Leap Is a New Plant-Based Leather Alternative Made From Apple Cider Waste
Although an apple a day is said to keep the doctor away, it can now also make vegan leather here to stay.
The options for plant-based leather are rapidly growing with innovations such as Bolt Threads’ mushroom leather Mylo, fique leather from eco-friendly textile company Fiquetex, and PANGAIA’S grape leather made closely with Italian winemakers.
The latest addition to the mix is a new leather alternative developed by Danish materials company Beyond Leather Materials. Leap, an acronym for LEftover APples, a plant-based material developed from upcycled apple waste discarded in juice and cider production.
Leap currently uses 80% bio-based ingredients with plans to be fully natural and biodegradable by 2024. The natural leather uses an apple waste blend made up of 64% apple and 36% eco-friendly ingredients, while being 100% plastic-free.
Leap leather is made up of three layers, starting with a textile backing that uses organic cotton. The middle layer is the apple waste. The finishing coat is partly bio-based and partly fossil fuel-derived to increase durability, with a roadmap designating the coating to be 99% bio-based by 2023. This three-layered system is designed to be easily broken apart at the end of the material’s life, further promoting its sustainable use.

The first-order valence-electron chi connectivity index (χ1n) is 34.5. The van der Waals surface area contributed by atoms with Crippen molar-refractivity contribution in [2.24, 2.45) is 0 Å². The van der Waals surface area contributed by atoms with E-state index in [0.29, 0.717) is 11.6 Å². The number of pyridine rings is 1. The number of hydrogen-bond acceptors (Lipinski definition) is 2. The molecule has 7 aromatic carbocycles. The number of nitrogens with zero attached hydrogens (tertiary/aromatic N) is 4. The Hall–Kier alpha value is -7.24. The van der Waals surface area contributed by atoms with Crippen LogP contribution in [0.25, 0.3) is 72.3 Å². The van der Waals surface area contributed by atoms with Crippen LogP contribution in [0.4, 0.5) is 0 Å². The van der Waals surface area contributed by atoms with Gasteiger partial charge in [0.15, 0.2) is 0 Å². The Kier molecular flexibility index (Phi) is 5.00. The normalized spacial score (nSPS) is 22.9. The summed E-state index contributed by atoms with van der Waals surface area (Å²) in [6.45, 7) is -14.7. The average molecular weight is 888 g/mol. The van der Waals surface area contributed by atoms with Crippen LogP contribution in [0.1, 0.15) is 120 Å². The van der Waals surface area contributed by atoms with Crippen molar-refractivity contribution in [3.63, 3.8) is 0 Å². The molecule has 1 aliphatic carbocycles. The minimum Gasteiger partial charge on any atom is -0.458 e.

Beyond Leather Materials touts Leap’s highly energy-efficient production process which the company says it only takes one day to create the materia,l using 99% less water and 85% less CO2 than traditional leather production.
The Copenhagen-based startup is a B2B supplier of sustainable alternative textile with a focus on turning fruit waste into new materials that are meant to be fully biodegradable, animal-free, and more sustainable than synthetic options. Last year, Beyond Leather Materials closed €1.1 million EUR in seed funding to further its alternative material development, which eventually led to the launch of Leap.
“We believe that we can deliver a high value and sustainable leather alternative that is based on fruit waste. We have been developing our animal-free product for three years, and with this funding we are now able to set up our production line and enter the market this year,” said Beyond Leather Materials CEO Mikael Eydt in a statement after the company’s seed funding announcement last year.
As it’s currently still entering the fashion and apparel market, expect more updates on how brands decide to use Leap in the coming year. Beyond Leather Materials expects the leather alternative to be fully available across industries in a wide variety of colors and textures by 2022. It also expects Leap to be 100% biodegradable by 2024.
You can learn more about Leap at explore-leap.com.
In other news, check out Nike’s new Plant Cork Pack made with recycled and natural materials, including plant-based dyes.